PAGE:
Guide to Bangkok
Bangkok, capital of Thailand, is a city quite unlike any other: a bustling metropolis with a vibrant mix of shrines, street life and canals fed by the Chao Phraya River. Here’s our guide.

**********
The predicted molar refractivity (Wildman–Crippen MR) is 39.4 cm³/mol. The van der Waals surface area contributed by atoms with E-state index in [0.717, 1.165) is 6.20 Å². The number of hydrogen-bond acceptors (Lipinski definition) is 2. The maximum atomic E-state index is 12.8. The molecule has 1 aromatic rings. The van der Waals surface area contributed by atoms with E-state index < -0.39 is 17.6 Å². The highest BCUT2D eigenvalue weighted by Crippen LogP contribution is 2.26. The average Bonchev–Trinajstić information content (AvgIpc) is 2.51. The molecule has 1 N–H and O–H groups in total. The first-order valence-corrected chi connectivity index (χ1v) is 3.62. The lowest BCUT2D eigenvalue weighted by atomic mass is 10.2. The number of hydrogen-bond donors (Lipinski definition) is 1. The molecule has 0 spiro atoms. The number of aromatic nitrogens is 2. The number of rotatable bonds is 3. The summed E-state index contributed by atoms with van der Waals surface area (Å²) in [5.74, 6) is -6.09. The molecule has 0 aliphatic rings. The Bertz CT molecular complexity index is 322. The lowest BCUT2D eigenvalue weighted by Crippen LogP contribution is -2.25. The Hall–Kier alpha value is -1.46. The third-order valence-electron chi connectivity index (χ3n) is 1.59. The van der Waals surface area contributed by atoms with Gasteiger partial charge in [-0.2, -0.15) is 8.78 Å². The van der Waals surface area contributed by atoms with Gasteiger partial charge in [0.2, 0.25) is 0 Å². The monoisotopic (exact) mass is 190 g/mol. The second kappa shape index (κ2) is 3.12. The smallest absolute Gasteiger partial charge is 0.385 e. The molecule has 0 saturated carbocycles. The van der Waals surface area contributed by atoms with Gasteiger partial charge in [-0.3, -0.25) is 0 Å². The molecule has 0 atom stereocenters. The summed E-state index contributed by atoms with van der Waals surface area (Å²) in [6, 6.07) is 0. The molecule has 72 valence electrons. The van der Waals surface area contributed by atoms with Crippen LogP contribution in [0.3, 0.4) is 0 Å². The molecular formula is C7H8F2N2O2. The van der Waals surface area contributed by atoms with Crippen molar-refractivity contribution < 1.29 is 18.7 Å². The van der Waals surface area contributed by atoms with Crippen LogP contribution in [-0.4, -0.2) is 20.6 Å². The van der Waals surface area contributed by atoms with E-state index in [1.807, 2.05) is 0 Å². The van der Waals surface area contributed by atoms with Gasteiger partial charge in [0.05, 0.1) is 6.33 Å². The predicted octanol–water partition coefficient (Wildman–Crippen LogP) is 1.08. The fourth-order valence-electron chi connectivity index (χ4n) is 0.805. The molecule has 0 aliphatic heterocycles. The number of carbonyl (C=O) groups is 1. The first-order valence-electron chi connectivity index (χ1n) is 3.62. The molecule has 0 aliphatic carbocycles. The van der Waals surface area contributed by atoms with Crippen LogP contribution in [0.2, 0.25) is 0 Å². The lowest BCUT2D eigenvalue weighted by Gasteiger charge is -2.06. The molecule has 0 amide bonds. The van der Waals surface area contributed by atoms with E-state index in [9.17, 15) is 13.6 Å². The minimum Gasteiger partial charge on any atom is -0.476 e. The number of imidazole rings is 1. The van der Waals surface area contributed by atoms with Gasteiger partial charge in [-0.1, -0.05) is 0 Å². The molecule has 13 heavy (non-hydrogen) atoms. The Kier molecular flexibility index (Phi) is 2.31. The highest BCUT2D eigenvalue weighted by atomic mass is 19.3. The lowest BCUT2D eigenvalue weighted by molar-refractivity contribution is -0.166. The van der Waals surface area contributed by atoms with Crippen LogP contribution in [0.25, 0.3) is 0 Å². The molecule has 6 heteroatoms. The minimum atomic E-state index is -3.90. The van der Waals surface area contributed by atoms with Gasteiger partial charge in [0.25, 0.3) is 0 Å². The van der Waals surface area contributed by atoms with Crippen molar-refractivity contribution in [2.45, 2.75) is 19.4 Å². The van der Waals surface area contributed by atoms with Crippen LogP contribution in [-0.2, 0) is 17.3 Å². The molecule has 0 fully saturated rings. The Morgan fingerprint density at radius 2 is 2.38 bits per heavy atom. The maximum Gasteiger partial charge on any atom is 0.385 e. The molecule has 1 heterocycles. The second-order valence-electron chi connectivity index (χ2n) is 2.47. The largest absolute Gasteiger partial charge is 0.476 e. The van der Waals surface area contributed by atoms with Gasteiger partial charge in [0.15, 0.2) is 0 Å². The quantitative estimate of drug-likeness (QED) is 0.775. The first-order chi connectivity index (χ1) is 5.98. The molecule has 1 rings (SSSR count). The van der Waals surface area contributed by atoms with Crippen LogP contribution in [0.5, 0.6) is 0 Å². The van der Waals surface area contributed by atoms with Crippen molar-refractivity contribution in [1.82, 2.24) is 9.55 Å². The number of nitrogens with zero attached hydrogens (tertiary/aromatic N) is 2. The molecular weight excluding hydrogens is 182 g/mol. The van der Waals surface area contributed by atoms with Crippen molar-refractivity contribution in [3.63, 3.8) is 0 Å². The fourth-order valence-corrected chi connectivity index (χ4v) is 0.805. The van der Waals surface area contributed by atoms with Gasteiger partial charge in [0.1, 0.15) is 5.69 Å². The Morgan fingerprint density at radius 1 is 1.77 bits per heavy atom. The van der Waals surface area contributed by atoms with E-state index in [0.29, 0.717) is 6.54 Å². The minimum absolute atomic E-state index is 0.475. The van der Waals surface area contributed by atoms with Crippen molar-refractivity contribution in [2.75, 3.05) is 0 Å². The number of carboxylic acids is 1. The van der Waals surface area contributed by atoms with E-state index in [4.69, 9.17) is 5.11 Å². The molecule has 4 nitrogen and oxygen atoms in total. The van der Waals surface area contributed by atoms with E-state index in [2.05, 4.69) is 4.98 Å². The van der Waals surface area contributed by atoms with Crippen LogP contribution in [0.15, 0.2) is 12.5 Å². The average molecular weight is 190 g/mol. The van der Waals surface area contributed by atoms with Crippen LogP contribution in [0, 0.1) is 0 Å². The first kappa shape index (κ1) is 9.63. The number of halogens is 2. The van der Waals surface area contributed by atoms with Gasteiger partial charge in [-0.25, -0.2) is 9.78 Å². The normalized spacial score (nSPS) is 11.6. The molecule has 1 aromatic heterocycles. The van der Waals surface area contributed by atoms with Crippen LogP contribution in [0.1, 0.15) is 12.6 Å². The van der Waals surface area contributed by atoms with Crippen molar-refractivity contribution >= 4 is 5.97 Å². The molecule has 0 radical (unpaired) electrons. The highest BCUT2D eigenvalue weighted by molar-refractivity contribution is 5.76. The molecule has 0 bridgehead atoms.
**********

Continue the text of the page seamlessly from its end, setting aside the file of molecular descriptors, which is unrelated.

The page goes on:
There are few spots more iconic around the world than the Khao San Road, renowned as the central hub of global backpacking and immortalised in Alex Garland’s The Beach, the road buzzes with wonder, opportunity and, of course, tourists and hanging neon signs. Bangkok is quite often the first stop for backpackers planning to head around Asia, and the Khao San Road is often the first stop for those travellers when they arrive. It’s cheap, a great place to meet like-minded adventurers and a fantastic place to party. It’s not the only side to Bangkok though – the Thai capital is a cultural hotspot, too. Wat Arun is a Buddhist temple in Bangkok Yai, on the west bank of the River, and it’s possibly the most iconic cultural landmark in the city. Surely one of the most elegant and beautiful temples in all of Asia and possibly beyond, it’s a real sight to behold. The Grand Palace is another example of remarkable Asian architecture – home to the Kings of Siam since 1782, the golden, slanting rooftops cut a distinctive, remarkable view. Elsewhere, Wat Phra Kaew, or the Temple of the Emerald Buddha, is considered the most sacred Buddhist temple in all of Thailand, and the temple of Wat Pho houses the largest collection of Buddha images in the country, including one Buddha which measures 46m (151ft), and the 3m (10ft), 5.5 tonne Golden Buddha Statue can be found in the temple of Wat Traimit. Much of Bangkok life takes place on the Chao Phraya River, and on the canals that run off it. Visit the floating markets at Khlong Lat Mayom and Taling Chan, then head to Chinatown for some unique feasting from one of the many street vendors before heading back to get yourself ready for some of the most eclectic nightlife on the globe. Bangkok can be busy, hectic and it can be overwhelming at first. Get to know it and it’s a real treat.